Posted: Thu 13th Jun 2019
This post is sponsored by DocuSign.
Some founders go into business with a plan to scale rapidly. They launch with the mindset that the thing they're creating will grow quickly and that mentality impacts everything they do. Qwil Messenger's three-person founding team's fits that mould and they're using investment to realise their dreams.
Qwil Messenger aims to make chat safe and compliant for large corporations, allowing staff to speak to clients and partners without worrying about security and data protection.
"We've been described as the professional WhatsApp," Laurent Guyot, Qwil's chief financial officer and co-founder, explained. "It's clear that people don't use emails socially anymore. When you go into a professional environment it's email, but it's not effective enough, so people are using WhatsApp."
The business initially launched in March 2017, and has grown from four to 15 employees and raised institutional investment in the last two years.
The power of a three-person founding team
Guyot said having three directors has been key to effective decision making and ensuring the company has the right skill sets to grow quickly.
"It can be very lonely at the top if there's just one person. Over the last three years, I can see situations where if there wasn't the three of us the company could have gone very differently. Especially in the start-up world, where there is lots of pressure," he added.
Guyot said founders are normally strong characters, so listening is important. He added it's not just about questioning each other, you should have an opinion and challenge people's arguments. That said, the team has decided the final decision sits with the person who covers the relevant area of expertise.
Learning to sell into big corporates
Qwil works with large companies, primarily in the finance industry. As a three-year-old business, that means they have to work hard to build trust.
"Despite chat being simple, it's very disruptive because we're replacing email - you're replacing a channel that's been there for so long," Guyot said.
Guyot's background is in financial strategy, including working for Citigroup, UBS and Bank of America Merrill Lynch. Having an industry background has helped build rapport with CEOs, who are more willing to trust someone that has experience and uses the same language they do.
Building processes that can scale rapidly
Guyot said it's important to choose partners that can grow with the business if you want to scale rapidly.
"There's no point selecting an accountant that specialises in small companies if you're already thinking big. Very early on we made sure the partners we have were international and could cope with a small company that had a mindset of being a big company," he said.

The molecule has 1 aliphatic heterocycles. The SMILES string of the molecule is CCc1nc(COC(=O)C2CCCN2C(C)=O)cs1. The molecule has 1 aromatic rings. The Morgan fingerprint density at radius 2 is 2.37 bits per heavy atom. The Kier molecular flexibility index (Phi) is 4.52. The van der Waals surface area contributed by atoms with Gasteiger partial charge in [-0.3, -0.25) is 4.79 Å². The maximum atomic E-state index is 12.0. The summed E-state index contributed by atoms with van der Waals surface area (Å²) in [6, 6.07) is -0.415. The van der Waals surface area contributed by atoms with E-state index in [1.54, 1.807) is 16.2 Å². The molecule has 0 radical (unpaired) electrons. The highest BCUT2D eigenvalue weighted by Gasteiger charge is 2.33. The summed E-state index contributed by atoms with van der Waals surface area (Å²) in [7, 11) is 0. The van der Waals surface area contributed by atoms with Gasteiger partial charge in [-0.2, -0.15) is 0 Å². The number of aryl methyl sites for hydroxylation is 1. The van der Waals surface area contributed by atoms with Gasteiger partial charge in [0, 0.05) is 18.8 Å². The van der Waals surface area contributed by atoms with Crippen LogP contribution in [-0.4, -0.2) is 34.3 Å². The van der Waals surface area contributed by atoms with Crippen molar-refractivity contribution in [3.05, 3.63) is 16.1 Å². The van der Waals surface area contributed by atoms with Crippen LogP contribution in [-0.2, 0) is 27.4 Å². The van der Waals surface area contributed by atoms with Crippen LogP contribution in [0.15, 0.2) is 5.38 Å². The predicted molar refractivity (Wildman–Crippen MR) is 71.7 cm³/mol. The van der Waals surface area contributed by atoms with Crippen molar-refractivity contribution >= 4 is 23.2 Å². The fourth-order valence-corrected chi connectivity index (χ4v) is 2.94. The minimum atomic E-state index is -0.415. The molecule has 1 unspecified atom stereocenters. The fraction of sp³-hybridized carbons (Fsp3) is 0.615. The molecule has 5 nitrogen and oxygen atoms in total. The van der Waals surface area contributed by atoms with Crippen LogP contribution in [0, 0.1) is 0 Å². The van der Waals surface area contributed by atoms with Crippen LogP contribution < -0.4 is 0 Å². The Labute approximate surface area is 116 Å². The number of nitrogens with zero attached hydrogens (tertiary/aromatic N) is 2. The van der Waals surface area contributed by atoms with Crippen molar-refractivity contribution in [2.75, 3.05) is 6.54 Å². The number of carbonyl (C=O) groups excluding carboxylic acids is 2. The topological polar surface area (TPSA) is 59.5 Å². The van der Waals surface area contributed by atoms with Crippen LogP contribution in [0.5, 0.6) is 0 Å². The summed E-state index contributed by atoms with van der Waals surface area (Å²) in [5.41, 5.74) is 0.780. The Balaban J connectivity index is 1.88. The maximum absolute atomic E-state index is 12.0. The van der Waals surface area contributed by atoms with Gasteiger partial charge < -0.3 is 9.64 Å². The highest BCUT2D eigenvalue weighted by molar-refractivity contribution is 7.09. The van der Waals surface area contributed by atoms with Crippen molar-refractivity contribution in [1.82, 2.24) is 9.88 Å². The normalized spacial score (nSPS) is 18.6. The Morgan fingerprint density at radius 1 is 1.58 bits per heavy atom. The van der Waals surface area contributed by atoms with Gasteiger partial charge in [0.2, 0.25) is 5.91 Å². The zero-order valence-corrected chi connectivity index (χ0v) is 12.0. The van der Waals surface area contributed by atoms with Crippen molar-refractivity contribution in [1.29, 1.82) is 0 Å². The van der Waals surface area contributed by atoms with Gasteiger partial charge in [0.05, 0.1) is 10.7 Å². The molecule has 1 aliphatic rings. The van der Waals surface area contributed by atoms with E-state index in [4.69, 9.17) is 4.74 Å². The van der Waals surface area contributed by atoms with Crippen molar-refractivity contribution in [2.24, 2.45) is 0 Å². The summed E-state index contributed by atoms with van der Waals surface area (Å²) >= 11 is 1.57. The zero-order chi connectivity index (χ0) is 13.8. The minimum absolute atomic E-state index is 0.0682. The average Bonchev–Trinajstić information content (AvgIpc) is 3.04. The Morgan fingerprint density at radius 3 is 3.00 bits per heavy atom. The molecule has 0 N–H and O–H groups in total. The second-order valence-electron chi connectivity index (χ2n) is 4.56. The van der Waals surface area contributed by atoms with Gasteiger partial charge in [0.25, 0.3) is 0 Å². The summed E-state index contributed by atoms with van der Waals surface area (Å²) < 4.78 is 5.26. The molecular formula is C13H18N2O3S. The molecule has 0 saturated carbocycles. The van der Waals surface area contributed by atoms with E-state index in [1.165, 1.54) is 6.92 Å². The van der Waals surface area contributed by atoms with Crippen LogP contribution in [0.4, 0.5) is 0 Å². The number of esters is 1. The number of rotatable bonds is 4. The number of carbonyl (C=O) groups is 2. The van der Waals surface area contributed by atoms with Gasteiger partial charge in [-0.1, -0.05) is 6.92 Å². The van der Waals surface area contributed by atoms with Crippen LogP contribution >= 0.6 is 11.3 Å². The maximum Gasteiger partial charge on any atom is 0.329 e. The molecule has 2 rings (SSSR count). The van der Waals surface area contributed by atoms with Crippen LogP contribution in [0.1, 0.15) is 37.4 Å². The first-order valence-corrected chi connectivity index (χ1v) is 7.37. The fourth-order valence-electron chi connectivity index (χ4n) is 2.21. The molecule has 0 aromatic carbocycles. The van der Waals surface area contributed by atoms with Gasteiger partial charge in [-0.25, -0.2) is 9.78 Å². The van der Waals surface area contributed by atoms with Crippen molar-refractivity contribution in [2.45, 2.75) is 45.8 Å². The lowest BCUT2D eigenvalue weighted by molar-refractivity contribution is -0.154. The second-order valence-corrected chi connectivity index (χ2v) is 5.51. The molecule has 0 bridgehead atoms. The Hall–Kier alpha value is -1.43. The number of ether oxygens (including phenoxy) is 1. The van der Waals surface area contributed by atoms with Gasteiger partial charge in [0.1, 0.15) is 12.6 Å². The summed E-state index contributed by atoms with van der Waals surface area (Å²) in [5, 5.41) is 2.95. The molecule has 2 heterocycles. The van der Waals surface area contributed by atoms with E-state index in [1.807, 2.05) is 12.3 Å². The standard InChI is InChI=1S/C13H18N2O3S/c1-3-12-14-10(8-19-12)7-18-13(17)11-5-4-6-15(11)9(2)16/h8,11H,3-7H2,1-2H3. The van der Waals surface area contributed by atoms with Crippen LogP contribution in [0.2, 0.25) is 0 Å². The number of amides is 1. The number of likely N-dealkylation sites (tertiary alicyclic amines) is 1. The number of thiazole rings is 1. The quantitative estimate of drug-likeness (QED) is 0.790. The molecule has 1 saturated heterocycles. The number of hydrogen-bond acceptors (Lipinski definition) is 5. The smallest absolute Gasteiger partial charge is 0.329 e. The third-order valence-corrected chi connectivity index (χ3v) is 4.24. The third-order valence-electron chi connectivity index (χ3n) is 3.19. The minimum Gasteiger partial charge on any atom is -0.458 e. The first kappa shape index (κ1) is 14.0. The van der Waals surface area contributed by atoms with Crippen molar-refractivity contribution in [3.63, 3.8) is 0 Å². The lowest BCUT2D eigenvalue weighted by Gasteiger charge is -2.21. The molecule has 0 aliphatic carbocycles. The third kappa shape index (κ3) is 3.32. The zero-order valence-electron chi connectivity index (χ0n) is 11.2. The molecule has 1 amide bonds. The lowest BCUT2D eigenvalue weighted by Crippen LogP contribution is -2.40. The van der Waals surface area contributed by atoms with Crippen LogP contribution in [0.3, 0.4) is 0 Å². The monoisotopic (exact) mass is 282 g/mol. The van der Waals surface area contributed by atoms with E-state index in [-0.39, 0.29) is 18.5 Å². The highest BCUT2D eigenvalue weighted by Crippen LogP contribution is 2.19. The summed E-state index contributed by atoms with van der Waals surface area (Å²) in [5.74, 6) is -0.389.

Technology has been a big part of building for scale. Guyot is determined to spend as much time as possible on tasks that will add value to the business, like speaking to clients and building products, rather than doing admin. This means using the right technology.
Guyot said establishing a customer relationship management system early on helped with this. The data entry might be simple to start with, but having something you can build on and add layers of complexity to as you grow will save time in the long run.
These systems help build trust with clients too. If external companies can see that your processes work and everything can be implemented quickly they're confidence will grow. DocuSign was one of these partners, according to Qwil, who said that the platform allows them to quickly onboard new partners.
"You want to be able to scale that without hiring extra people. I can sell to an international client with four clicks. And we're built to grow - that's where it's important. When you build a company to scale you need to have a sales process that matches that," Guyot said.
Keeping up with rapid growth
The team manage the company in five-month sprints. The time-period reflects how long it takes for the situation and the metrics they use to measure success to change significantly.
"The first version of the app was launched in January last year, by July we had gone through the whole penetration testing. During that we joined a year-long programme for Schroders and got instiutional investment," Guyot recounted to explain the point.
Guyot said that other founders who want to scale rapidly should seek out mentors that have done it before. Networking is important too, he said, stressing the value of looking for partnerships that help create an ecosystem around you and make sure you're not trying to do everything on your own.
The final piece of advice Guyot gave was around the mentality of a founder that's trying to grow rapidly, and the need to manage your emotions.
"You try to plan for everything but when something does happen you're not actually that happy, which might be a strange concept. If you work for it and plan for it it's just one extra step. It should become the new normal.
"Some of the challenge of recognising success is that sometimes you're not in the mindset to do that, you're already thinking ahead. There is so much pressure to succeed. We tell ourselves, we try to share it with our staff. You probably should celebrate some of these win but we're too focused on the next thing," he said.